“I am a pilgrim cook, not just a traveling cook… The pilgrim moves with a purpose, carrying a holy grial […] I identify with the idea of ‘feeding’. It’s different, I not only cook, I feed, I nurture. Sometimes we overlook the importance of someone sitting at our table, it’s an act of trust…”
Patricia Courtois, 5 Suelos Restaurant, Durigutti Winemakers.
“I am 38 years old and I’ve been in gastronomy since I was 18. I know what it’s like to not have weekends, work long nights and only come home at 4, 5 am. The vineyard gives me an opportunity that is more compatible with being a mom.[…] I’m moved by the fact that my grandma is being represented in high cuisine, she was the one that taught me to love gastronomy”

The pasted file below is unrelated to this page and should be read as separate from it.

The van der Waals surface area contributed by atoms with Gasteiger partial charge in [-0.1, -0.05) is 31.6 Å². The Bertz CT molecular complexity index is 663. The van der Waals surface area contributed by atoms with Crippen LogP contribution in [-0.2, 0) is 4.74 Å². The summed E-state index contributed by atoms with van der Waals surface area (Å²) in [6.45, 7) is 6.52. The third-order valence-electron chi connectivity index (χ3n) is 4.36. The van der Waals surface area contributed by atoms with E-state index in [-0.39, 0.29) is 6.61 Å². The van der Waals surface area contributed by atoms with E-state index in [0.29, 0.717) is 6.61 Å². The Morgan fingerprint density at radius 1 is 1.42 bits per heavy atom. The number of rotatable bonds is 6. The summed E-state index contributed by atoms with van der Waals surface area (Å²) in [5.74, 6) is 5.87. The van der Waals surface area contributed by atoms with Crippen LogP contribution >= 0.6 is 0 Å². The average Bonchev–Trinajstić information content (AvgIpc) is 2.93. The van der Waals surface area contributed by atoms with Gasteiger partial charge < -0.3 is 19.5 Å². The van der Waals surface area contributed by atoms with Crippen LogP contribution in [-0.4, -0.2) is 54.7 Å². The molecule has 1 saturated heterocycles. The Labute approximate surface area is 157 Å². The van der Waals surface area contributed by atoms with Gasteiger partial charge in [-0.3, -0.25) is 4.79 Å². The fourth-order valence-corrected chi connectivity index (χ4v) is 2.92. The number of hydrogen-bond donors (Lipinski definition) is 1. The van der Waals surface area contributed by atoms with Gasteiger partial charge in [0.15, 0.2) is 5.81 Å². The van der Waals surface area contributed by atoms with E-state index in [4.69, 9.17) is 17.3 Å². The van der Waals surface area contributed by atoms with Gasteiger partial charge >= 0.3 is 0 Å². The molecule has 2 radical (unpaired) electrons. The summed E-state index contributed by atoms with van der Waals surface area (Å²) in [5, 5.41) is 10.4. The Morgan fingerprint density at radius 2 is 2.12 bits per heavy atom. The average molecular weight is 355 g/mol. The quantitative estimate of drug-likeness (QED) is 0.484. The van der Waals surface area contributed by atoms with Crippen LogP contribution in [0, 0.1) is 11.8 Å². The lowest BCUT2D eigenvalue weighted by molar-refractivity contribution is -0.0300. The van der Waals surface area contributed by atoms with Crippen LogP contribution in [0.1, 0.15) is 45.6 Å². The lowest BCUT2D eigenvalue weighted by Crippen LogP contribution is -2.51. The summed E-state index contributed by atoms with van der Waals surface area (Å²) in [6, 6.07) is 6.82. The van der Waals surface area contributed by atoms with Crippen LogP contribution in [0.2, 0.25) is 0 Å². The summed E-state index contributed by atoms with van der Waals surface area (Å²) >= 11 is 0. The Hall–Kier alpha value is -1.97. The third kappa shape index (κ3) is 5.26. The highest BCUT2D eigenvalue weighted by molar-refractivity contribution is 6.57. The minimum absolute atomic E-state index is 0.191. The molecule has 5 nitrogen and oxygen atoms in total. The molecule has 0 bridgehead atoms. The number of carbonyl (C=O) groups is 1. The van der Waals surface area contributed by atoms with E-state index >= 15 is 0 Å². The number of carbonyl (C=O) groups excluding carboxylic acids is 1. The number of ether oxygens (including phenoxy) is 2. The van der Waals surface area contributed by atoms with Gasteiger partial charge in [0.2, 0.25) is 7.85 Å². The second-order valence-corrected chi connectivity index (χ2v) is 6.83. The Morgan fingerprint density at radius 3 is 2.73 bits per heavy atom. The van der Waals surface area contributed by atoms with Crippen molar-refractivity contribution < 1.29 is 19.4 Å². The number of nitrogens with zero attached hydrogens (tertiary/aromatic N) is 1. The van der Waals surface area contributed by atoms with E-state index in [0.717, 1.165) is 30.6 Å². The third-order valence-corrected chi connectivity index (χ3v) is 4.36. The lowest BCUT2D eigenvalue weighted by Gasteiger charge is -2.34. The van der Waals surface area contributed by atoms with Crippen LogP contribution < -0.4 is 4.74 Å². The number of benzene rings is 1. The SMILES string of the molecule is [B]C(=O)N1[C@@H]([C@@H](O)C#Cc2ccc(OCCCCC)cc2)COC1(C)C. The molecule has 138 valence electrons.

Flavia Amad di Leo, Osadía de crear, Susana Balbo wines.
“We don’t have a classic menu with entrées, mains and desserts but a choice of small plates. We apply the method of preserves and we’re starting our collection of ferments to have vegetables all year round. This opens up our creativity because we try to rotate and change.”
Camila Cerezo Pawlak, Ruda.
The article about women chefs working in Mendoza on the paper edition of the Marie Clare magazine.
A moldy secret
One of the perks of hanging out with landscape-flavor alchemists all week is getting in the loop of the most exclusively delicious things happening in town. That’s how we came to tasting the small scale production of author cheeses by a lawyer from Buenos Aires who decided to set up a moldy den in his backyard to be able to produce the flavors he missed from his home town. The best kept secret cheeses in Mendoza didn’t even want to get published because the production is so small he can only produce upon request of the most savvy wine/gastronomy people around him. It’s no wonder he wouldn’t be able to keep up with the demand that would come from actual advertising. After all… is there any better ally to wine than a delicious slice of lovingly curated cheese?